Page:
ITEM 1A RISK FACTORS

 

Risks Related to our Financial Condition and Capital Requirements

 

We have incurred significant losses every quarter since our inception and anticipate that we will continue to incur significant losses in the future.

 

We are a pre-market pharmaceutical company with no revenue and a limited operating history. Investment in pharmaceutical product development is highly speculative because it entails substantial upfront capital expenditures and significant risk that any potential product candidate will fail to demonstrate adequate efficacy or an acceptable safety profile, gain regulatory approval or become commercially viable. We do not have any products approved by regulatory authorities for marketing or commercial sale and have not generated any revenue from product sales, or otherwise, to date, and we continue to incur significant research, development and other expenses related to our ongoing operations. As a result, we are not profitable and have incurred losses in every reporting period since our inception in 2005. For the years ended December 31, 2016, 2017, and 2018, we reported a net loss of $52.8 million, $33.2 million and $21.1 million respectively. As of December 31, 2018, we had an accumulated deficit since inception of approximately $237.7 million.

 

We expect to continue to incur significant expenses and operating losses for the foreseeable future. We anticipate these losses will increase as we continue the research and development of, and seek regulatory approvals for our lead product candidate in various indications and any of our other product candidates, and potentially begin to commercialize any products that may achieve regulatory approval. We may encounter unforeseen expenses, difficulties, complications, delays and other unknown factors that may adversely affect our financial condition. The amount of our future net losses will depend, in part, on the rate of future growth of our expenses and our ability to generate revenues. Our prior losses and expected future losses have had, and will continue to have, an adverse effect on our financial condition. If our lead product candidate or any other product candidate fails in clinical trials or does not gain regulatory approval, or if approved and fails to achieve market acceptance, we may never become profitable. Even if we achieve profitability in the future, we may not be able to sustain profitability in subsequent periods. We will need to raise significant additional funding, which may not be available on acceptable terms, if at all. Failure to obtain this necessary capital when needed may force us to delay, limit or terminate our product development efforts or other operations.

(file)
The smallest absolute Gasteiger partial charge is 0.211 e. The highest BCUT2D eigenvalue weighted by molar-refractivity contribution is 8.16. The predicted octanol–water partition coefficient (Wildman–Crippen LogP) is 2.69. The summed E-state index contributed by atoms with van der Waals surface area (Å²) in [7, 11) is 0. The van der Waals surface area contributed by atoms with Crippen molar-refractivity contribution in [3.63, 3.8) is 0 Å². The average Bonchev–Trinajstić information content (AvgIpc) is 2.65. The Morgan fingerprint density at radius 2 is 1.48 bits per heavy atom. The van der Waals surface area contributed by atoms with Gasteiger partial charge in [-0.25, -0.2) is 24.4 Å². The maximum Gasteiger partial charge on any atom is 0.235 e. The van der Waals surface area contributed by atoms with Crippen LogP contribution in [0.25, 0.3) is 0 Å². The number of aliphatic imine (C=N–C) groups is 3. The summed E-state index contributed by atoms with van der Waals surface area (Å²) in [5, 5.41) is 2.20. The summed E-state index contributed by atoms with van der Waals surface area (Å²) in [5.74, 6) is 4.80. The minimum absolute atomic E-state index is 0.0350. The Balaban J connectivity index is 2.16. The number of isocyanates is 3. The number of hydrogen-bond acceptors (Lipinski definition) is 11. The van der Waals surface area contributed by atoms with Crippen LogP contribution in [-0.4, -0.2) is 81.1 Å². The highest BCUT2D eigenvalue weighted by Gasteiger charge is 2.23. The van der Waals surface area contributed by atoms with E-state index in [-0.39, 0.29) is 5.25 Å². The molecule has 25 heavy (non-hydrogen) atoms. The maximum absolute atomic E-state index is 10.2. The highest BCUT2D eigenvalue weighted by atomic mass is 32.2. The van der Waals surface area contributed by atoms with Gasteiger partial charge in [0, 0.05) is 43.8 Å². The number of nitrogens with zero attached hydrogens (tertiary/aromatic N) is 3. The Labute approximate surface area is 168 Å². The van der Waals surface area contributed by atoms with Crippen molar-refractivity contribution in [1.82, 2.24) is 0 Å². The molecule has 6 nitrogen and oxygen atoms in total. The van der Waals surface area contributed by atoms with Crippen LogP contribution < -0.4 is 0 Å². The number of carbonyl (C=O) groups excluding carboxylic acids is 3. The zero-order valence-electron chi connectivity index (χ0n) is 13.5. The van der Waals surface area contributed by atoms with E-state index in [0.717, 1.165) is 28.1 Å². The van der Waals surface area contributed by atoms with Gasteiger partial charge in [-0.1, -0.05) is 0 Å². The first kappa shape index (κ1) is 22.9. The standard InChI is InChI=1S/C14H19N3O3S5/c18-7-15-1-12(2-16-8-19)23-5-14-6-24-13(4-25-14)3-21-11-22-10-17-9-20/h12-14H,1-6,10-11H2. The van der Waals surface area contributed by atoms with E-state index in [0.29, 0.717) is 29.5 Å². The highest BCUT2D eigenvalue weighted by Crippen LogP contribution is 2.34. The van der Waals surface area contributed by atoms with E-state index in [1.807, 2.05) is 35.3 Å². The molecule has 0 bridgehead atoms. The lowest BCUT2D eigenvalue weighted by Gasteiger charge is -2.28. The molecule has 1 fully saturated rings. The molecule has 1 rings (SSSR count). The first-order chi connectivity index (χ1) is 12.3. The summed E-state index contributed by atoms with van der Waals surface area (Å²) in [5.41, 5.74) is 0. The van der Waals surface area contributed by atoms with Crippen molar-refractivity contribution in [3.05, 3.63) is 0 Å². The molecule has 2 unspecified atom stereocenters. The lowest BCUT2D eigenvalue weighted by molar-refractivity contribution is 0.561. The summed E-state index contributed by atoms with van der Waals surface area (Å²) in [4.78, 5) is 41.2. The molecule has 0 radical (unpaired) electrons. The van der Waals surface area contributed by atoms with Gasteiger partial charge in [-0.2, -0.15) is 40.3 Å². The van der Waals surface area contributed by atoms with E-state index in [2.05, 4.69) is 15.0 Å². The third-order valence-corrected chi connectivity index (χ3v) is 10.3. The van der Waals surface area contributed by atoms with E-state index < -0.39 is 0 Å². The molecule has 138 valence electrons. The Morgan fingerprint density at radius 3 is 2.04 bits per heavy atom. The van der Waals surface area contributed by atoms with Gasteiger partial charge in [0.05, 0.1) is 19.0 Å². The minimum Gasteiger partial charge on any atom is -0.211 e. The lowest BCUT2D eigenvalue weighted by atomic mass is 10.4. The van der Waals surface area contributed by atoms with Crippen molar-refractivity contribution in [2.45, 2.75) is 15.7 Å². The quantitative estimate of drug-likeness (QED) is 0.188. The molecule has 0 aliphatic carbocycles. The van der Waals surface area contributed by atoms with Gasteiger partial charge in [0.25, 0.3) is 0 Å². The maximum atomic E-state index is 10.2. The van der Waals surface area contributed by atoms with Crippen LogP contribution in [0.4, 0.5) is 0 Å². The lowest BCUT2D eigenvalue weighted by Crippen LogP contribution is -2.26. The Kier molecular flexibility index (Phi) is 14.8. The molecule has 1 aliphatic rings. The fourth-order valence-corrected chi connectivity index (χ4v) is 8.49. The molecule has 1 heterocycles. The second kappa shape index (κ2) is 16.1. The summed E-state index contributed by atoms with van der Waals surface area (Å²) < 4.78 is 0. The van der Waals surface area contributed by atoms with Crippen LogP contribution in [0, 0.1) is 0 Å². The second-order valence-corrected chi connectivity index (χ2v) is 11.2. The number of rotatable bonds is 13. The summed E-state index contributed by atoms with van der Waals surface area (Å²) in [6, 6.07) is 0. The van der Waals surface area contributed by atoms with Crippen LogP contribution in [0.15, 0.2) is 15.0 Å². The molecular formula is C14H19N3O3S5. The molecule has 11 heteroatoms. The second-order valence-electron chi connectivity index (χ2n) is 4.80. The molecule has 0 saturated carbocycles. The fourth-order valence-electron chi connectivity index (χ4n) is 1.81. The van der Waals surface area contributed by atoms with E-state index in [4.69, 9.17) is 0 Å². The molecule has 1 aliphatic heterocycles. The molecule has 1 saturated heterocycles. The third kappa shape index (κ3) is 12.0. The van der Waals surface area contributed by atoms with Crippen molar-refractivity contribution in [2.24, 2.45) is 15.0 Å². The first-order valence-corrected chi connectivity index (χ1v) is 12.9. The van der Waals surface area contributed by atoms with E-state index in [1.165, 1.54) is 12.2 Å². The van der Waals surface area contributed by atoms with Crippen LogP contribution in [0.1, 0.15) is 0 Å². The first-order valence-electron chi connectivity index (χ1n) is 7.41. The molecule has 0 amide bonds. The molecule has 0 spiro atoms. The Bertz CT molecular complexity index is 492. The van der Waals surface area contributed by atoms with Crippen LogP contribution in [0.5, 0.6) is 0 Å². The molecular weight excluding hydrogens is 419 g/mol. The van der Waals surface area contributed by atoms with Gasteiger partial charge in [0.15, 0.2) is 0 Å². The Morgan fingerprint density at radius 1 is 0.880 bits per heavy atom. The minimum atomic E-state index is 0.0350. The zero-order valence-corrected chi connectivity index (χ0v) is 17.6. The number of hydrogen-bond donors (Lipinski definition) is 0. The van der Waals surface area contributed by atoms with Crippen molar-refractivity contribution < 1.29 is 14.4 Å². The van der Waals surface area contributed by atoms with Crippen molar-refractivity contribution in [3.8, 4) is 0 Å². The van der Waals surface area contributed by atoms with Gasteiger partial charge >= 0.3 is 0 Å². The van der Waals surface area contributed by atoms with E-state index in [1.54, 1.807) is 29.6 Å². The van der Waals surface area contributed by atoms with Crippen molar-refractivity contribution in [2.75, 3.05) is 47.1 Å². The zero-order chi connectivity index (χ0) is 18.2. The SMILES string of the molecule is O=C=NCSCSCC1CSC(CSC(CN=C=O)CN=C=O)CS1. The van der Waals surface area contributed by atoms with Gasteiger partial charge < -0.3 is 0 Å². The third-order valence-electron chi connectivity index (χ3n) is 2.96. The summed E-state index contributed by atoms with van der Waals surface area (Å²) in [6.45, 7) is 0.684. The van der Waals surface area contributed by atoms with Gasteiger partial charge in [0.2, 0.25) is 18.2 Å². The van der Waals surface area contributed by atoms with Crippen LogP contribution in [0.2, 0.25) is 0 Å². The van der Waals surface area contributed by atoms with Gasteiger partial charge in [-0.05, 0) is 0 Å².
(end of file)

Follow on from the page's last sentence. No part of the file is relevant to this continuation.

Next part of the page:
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Since inception, we have dedicated a majority of our resources to the discovery and development of our proprietary preclinical and clinical product candidates, and we expect to continue to expend substantial resources doing so for the foreseeable future. These expenditures will include costs associated with conducting research and development, manufacturing product candidates and products approved for sale, conducting preclinical experiments and clinical trials and obtaining and maintaining regulatory approvals, as well as commercializing any products later approved for sale. During the year ending December 31, 2018, we recognized approximately $15.7 million in expenses associated with research and development and clinical trials.

 

We completed our initial public offering on April 15, 2015 and a registered direct offering in March 2017. However, the net proceeds from these offerings and cash on hand may not be sufficient to complete clinical development of any of our product candidates nor may it be sufficient to commercialize any product candidate. Accordingly, we may require substantial additional capital beyond the offering to continue our clinical development and potential commercialization activities. Our future capital requirements depend on many factors, including but not limited to:

 

·the number and characteristics of the future product candidates we pursue;

 

·the scope, progress, results and costs of researching and developing any of our future product candidates, and conducting preclinical research and clinical trials;

 

·the timing of, and the costs involved in, obtaining regulatory approvals for any future product candidates we develop;

 

·the cost of future commercialization activities for our lead product candidate and the cost of commercializing any future products approved for sale;

 

·the cost of manufacturing our future products; and

 

·the costs involved in preparing, filing, prosecuting, maintaining, defending and enforcing patents, including litigation costs and the outcome of any such litigation.

 

We are unable to accurately estimate the funds we will actually require to complete research and development of our product candidates or the funds required to commercialize any resulting product in the future or the funds that will be required to meet other expenses. Our operating plan may change as a result of many factors currently unknown to us, and our expenses may be higher than expected. We may need to seek additional funds sooner than planned, through public or private equity or debt financings, government or other third-party funding, marketing and distribution arrangements and other collaborations, strategic alliances and licensing arrangements or a combination of these approaches. Raising funds in the future may present additional challenges and future financing may not be available in sufficient amounts or on terms acceptable to us, if at all.